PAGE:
In The Story of an Hour, the window is what symbolizes Mrs.
What is the possible meaning of the story's last line?
New historicism is primarily concerned with the ways in which social power relations are embedded in language. Recognizing the textuality of history, critics agree that a range of texts, including literature, may generate subversive insights. However, they maintain that any potential for real subversion will be undercut and contained by the text itself. This significant principle of new historicist thinking emphasizes that ultimately there is no space in literature for effective resistance to authoritative social power. All texts will eventually contain and undermine their potential for subversion by submitting to and reinforcing the dominant social thinking of the day. Such customary pessimism for new historicist thinking has been the target of criticism, but practitioners nevertheless maintain that texts may point towards subversion, but they will surrender to the practice they expose. A new historicist approach to literary analysis will therefore illustrate the ways in which ideological practices always short-circuit any real challenge to prevailing power relations in society.
What is the thesis of "The Story of an Hour"? | eNotes
New historicism is influenced by cultural anthropology. Critics practise literary analysis with a method of ‘thick description’, a term coined by Clifford Geertz in his book (1973). Geertz explains this practice with an example of two boys winking. In essence, he argues that the thinnest description of their behaviour – a factual account without any interpretation – will deem the boys’ action an involuntary twitch of the eye. On the other hand, a thick description will suggest that the wink is deliberate behaviour that could be sending a message or code understood by the two boys. New historicists would decode the message with closer examination and contextual analysis to produce a thick description that incorporates a commentary and interpretation of the act and its power relations.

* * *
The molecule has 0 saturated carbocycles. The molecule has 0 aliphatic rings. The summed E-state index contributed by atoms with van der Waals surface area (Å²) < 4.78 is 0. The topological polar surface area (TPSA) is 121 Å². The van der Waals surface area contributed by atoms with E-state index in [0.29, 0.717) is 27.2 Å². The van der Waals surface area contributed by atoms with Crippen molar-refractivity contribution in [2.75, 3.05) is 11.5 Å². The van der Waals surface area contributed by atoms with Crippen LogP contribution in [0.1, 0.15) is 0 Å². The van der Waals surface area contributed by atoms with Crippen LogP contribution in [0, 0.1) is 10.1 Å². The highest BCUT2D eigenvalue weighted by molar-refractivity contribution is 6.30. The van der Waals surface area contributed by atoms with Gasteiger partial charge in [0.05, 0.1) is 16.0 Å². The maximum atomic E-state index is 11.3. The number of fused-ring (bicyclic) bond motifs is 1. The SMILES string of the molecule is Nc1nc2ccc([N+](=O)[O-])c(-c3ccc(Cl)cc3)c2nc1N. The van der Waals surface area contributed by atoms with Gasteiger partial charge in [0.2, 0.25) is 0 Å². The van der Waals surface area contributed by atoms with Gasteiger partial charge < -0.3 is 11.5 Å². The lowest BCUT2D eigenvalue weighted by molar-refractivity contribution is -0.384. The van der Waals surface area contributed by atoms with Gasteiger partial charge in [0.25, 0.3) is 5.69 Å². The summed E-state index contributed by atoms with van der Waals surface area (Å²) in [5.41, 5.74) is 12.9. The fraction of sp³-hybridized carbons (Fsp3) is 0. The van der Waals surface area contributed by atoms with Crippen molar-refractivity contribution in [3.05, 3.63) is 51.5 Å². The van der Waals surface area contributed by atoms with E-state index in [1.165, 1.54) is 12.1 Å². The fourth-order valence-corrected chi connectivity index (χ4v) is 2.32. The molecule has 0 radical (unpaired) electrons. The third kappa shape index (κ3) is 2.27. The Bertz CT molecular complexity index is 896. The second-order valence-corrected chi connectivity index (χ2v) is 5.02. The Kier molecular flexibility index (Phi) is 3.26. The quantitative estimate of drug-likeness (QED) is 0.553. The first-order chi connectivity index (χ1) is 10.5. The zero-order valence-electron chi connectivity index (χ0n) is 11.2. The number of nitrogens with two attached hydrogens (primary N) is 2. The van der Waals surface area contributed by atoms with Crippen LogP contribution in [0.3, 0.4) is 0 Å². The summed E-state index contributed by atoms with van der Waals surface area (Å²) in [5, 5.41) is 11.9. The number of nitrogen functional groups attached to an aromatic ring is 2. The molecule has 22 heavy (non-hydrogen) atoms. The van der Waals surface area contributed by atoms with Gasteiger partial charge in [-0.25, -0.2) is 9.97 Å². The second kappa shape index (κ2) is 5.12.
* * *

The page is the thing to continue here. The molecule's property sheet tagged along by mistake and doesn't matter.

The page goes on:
An Examination of the Story of an Hour by Kate Chopin
New historicists give equal critical weight to analysing the ways in which literature and historical texts negotiate social and political power. The literary text is not prioritized in any new historicist essay. Critics might examine the life of the author and look at traditional historical sources like newspaper reports, letters or journal accounts or cast their net more widely to look at medical or penal records, advertisements or other more obscure documentary sources. Analysing this variety of texts alongside literature enables new historicists to find evidence of widespread power structures operating in society. They then identify potential patterns of subversion that expose networks of power operating across texts. A combined critical focus on literature and historical texts permits the identification of what Greenblatt terms ‘social energies’, which he suggests are encoded across different types of text. Practitioners of new historicism established a pattern for analysis that often begins by citing a single documentary anecdote. The anecdote might initially appear far removed from the concerns of the literary text in question, but by analysing connections across the diverse texts, critics are able to actively expose similar social concerns and power relations in evidence in both. New readings of history and literature allow critics to demonstrate the ways in which pervasive power structures operate in different types of text within a particular society at a particular time.